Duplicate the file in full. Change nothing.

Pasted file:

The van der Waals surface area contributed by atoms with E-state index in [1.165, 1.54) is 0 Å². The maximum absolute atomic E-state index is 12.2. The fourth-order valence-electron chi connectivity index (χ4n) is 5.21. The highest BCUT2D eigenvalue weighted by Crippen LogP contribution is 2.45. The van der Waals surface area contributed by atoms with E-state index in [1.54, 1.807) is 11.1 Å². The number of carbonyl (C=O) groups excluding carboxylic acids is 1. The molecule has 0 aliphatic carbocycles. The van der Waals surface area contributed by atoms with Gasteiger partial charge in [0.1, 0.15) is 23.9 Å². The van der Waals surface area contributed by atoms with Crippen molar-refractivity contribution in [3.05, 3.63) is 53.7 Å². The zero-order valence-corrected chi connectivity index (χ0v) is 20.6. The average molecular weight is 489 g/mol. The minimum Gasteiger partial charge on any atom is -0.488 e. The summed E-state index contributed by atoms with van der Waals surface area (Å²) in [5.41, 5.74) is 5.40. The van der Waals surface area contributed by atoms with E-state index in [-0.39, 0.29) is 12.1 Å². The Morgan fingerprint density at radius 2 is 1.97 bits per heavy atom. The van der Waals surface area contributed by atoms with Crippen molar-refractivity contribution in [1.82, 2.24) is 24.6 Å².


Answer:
The van der Waals surface area contributed by atoms with E-state index in [1.165, 1.54) is 0 Å². The maximum absolute atomic E-state index is 12.2. The fourth-order valence-electron chi connectivity index (χ4n) is 5.21. The highest BCUT2D eigenvalue weighted by Crippen LogP contribution is 2.45. The van der Waals surface area contributed by atoms with E-state index in [1.54, 1.807) is 11.1 Å². The number of carbonyl (C=O) groups excluding carboxylic acids is 1. The molecule has 0 aliphatic carbocycles. The van der Waals surface area contributed by atoms with Gasteiger partial charge in [0.1, 0.15) is 23.9 Å². The van der Waals surface area contributed by atoms with Crippen molar-refractivity contribution in [3.05, 3.63) is 53.7 Å². The zero-order valence-corrected chi connectivity index (χ0v) is 20.6. The average molecular weight is 489 g/mol. The minimum Gasteiger partial charge on any atom is -0.488 e. The summed E-state index contributed by atoms with van der Waals surface area (Å²) in [5.41, 5.74) is 5.40. The van der Waals surface area contributed by atoms with E-state index in [-0.39, 0.29) is 12.1 Å². The Morgan fingerprint density at radius 2 is 1.97 bits per heavy atom. The van der Waals surface area contributed by atoms with Crippen molar-refractivity contribution in [1.82, 2.24) is 24.6 Å².